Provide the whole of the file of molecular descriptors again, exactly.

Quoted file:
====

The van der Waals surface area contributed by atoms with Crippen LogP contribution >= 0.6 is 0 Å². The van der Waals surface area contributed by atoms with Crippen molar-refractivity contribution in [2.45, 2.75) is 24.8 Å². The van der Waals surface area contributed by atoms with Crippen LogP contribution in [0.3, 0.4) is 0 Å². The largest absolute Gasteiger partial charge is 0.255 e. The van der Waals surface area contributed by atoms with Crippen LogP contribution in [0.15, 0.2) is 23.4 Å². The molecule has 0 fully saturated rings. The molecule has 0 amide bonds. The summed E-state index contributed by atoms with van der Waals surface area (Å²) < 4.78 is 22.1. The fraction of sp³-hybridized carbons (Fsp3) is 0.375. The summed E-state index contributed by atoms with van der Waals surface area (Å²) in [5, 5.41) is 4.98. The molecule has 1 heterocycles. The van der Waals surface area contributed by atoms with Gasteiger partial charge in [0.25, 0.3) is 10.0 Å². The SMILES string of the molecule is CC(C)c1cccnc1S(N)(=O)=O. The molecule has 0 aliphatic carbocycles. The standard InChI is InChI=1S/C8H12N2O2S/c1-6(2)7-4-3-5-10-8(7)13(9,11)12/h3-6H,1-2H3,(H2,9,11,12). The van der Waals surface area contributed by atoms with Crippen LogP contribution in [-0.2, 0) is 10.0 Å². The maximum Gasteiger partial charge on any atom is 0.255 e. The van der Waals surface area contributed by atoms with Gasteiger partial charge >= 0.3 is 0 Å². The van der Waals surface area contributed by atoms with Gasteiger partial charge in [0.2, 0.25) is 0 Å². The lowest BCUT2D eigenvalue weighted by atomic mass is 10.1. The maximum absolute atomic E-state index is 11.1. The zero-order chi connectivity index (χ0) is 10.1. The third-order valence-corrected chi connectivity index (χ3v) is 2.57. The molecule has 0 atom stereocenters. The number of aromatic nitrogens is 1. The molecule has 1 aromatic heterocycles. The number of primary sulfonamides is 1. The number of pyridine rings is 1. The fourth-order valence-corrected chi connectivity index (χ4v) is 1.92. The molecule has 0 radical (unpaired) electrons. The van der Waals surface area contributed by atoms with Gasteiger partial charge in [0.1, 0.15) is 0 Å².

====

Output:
The van der Waals surface area contributed by atoms with Crippen LogP contribution >= 0.6 is 0 Å². The van der Waals surface area contributed by atoms with Crippen molar-refractivity contribution in [2.45, 2.75) is 24.8 Å². The van der Waals surface area contributed by atoms with Crippen LogP contribution in [0.3, 0.4) is 0 Å². The largest absolute Gasteiger partial charge is 0.255 e. The van der Waals surface area contributed by atoms with Crippen LogP contribution in [0.15, 0.2) is 23.4 Å². The molecule has 0 fully saturated rings. The molecule has 0 amide bonds. The summed E-state index contributed by atoms with van der Waals surface area (Å²) < 4.78 is 22.1. The fraction of sp³-hybridized carbons (Fsp3) is 0.375. The summed E-state index contributed by atoms with van der Waals surface area (Å²) in [5, 5.41) is 4.98. The molecule has 1 heterocycles. The van der Waals surface area contributed by atoms with Gasteiger partial charge in [0.25, 0.3) is 10.0 Å². The SMILES string of the molecule is CC(C)c1cccnc1S(N)(=O)=O. The molecule has 0 aliphatic carbocycles. The standard InChI is InChI=1S/C8H12N2O2S/c1-6(2)7-4-3-5-10-8(7)13(9,11)12/h3-6H,1-2H3,(H2,9,11,12). The van der Waals surface area contributed by atoms with Crippen LogP contribution in [-0.2, 0) is 10.0 Å². The maximum Gasteiger partial charge on any atom is 0.255 e. The van der Waals surface area contributed by atoms with Gasteiger partial charge >= 0.3 is 0 Å². The van der Waals surface area contributed by atoms with Gasteiger partial charge in [0.2, 0.25) is 0 Å². The lowest BCUT2D eigenvalue weighted by atomic mass is 10.1. The maximum absolute atomic E-state index is 11.1. The zero-order chi connectivity index (χ0) is 10.1. The third-order valence-corrected chi connectivity index (χ3v) is 2.57. The molecule has 0 atom stereocenters. The number of aromatic nitrogens is 1. The molecule has 1 aromatic heterocycles. The number of primary sulfonamides is 1. The number of pyridine rings is 1. The fourth-order valence-corrected chi connectivity index (χ4v) is 1.92. The molecule has 0 radical (unpaired) electrons. The van der Waals surface area contributed by atoms with Gasteiger partial charge in [0.1, 0.15) is 0 Å².